- Name: John Manners SMITH
- D.O.B: 30th Aug, 1864
- D.O.A: 20th Dec, 1891
- D.O.D: 6th Jan, 1920
- Award: Victoria Cross
- Occupation at time of action: Lieutenant, 5th Gurkha Rifle Regiment, Punjab Frontier Force, Indian Army
- Book: The Complete History - Volume 1
Near Thol and Mayun Forts, Hunza, India 20 December 1891
20 December 1891
INDIA and BURMA 1889-97
Beyond Nilt the road had been destroyed in places and the way forward was blocked by the two forts of Thol and Mayun on either side of the Hunza river. Assaults on the former on 8 December 1891 and on the latter on the 12th were unsuccessful. The complex of forts was itself protected by breastworks on the ridge above them. Eventually, Sepoy Nagda, 2nd Kashmir Rifles, reconnoitred a route up the cliff to these sangars and just after dawn on 20 December Lieutenant J M Smith and 50 men of the 5th Goorkhas began to scale the 1,200 foot cliff. The climb took four hours. When they reached the top Smith and his men stormed the sangars and cleared them. Seeing that they had been outflanked the defenders of both Thol and Mayun quickly abandoned the forts. Smith was awarded the VC and his Gurkha orderly and nine men from the 2nd Kashmir Rifles, including Sepoy Nagda, the (Indian) Order of Merit, 3rd Class. The fall of Nilt to the British on 2 December and the abandonment of Thol and Mayun on 20 December left Hunza and Nagar defenceless. Safdar Ali, the Mir of Hunza, fled to China and was replaced by his half-brother, Mohamed Nizam Khan. The campaign had effectively brought both states firmly under British control.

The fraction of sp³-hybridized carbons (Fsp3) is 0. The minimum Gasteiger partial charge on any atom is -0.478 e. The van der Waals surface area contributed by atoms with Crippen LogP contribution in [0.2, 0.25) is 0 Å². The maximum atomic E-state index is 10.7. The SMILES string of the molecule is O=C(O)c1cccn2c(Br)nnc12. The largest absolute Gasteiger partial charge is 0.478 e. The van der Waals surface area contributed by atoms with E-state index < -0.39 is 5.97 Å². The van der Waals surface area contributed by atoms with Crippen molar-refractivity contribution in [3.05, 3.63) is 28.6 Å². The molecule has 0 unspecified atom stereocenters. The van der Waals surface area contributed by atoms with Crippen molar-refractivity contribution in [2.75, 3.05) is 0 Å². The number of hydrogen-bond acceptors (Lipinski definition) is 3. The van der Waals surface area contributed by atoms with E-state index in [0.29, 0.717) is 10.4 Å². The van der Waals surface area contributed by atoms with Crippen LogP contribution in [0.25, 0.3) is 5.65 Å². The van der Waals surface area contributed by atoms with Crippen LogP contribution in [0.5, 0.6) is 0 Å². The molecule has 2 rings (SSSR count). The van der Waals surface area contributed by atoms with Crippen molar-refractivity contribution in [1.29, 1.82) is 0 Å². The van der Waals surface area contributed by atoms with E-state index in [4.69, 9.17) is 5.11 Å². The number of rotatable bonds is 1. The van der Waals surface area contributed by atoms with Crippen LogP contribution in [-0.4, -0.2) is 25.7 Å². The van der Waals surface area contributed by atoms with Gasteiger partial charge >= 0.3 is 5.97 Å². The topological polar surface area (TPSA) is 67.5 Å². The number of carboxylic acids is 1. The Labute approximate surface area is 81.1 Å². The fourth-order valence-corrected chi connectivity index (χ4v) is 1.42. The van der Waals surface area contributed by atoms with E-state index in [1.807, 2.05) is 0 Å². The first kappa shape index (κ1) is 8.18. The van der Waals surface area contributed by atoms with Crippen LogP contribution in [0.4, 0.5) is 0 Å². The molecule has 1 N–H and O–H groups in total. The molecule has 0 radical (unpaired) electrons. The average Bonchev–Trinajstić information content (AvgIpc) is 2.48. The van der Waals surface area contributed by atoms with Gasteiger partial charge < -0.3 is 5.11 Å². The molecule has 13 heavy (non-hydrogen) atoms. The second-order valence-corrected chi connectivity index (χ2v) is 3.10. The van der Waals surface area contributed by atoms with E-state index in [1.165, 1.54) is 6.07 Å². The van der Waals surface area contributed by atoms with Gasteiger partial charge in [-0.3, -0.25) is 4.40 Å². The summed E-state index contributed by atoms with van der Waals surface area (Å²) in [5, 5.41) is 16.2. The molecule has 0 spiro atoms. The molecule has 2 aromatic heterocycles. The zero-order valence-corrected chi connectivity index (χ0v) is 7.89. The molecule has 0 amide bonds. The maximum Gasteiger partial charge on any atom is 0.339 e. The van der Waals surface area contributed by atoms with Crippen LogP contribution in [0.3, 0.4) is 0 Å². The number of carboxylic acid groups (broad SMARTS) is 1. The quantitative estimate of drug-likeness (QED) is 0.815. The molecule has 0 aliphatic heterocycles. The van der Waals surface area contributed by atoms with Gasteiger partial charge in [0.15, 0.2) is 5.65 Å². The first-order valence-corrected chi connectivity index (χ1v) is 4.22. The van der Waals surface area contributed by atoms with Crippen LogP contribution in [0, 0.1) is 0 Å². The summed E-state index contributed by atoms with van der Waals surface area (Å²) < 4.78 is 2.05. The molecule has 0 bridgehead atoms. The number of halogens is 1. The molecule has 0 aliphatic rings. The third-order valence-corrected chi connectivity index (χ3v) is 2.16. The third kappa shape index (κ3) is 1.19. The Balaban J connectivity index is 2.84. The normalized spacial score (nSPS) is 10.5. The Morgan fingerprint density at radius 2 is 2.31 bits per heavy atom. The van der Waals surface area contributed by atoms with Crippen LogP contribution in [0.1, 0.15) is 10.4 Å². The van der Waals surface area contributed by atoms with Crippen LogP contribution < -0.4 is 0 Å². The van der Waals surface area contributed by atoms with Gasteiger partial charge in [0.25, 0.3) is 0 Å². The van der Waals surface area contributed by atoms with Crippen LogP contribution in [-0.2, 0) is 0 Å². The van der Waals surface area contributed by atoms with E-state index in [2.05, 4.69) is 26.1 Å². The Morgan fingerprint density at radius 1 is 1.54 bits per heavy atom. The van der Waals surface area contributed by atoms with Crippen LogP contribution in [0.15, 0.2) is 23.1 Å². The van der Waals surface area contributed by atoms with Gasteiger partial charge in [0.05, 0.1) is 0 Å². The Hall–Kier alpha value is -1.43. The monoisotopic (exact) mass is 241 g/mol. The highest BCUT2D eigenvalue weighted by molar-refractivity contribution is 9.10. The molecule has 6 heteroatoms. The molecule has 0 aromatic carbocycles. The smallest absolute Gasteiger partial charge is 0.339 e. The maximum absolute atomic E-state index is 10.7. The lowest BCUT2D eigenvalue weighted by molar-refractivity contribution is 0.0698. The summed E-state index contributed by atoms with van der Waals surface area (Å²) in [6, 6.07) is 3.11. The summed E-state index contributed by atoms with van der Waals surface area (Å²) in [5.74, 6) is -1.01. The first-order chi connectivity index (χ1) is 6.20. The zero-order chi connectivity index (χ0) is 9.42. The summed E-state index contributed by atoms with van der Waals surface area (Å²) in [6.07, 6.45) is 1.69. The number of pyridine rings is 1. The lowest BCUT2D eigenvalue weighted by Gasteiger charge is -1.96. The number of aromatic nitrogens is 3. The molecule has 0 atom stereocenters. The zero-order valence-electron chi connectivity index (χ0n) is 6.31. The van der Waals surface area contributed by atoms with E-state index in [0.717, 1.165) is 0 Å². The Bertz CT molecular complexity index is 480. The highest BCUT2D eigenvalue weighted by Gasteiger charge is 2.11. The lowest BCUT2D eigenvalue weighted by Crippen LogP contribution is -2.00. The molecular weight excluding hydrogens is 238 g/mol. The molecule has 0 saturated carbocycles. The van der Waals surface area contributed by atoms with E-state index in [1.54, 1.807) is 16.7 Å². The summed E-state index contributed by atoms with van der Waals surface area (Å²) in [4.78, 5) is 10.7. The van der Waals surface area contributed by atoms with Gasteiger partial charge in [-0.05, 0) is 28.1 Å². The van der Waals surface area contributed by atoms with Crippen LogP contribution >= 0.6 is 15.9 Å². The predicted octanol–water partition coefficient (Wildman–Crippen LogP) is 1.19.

For his conspicuous bravery when leading the storming party at the attack and capture of the strong position occupied by the enemy near Nilt, in the Hunza-Nagar Country, on the 20th December, 1891. The position was, owing to the nature of the country, an extremely strong one, and had barred the advance of the force for seventeen days. It was eventually forced by a small party of 50 rifles, with another of equal strength in support. The first of these parties was under the command of Lieutenant Smith, and it was entirely owing to his splendid leading, and the coolness, combined with dash, he displayed while doing so, that a success was obtained. For nearly four hours, on the face of a cliff which was almost precipitous, he steadily moved his handful of men from point to point, as the difficulties of the ground and showers of stones from above gave him an opportunity, and during the whole of this time he was in such a position as to be unable to defend himself from any attack the enemy might choose to make. He was the first man to reach the summit, within a few yards of one of the enemy’s sungars, which was immediately rushed, Lieutenant Smith pistolling the first man.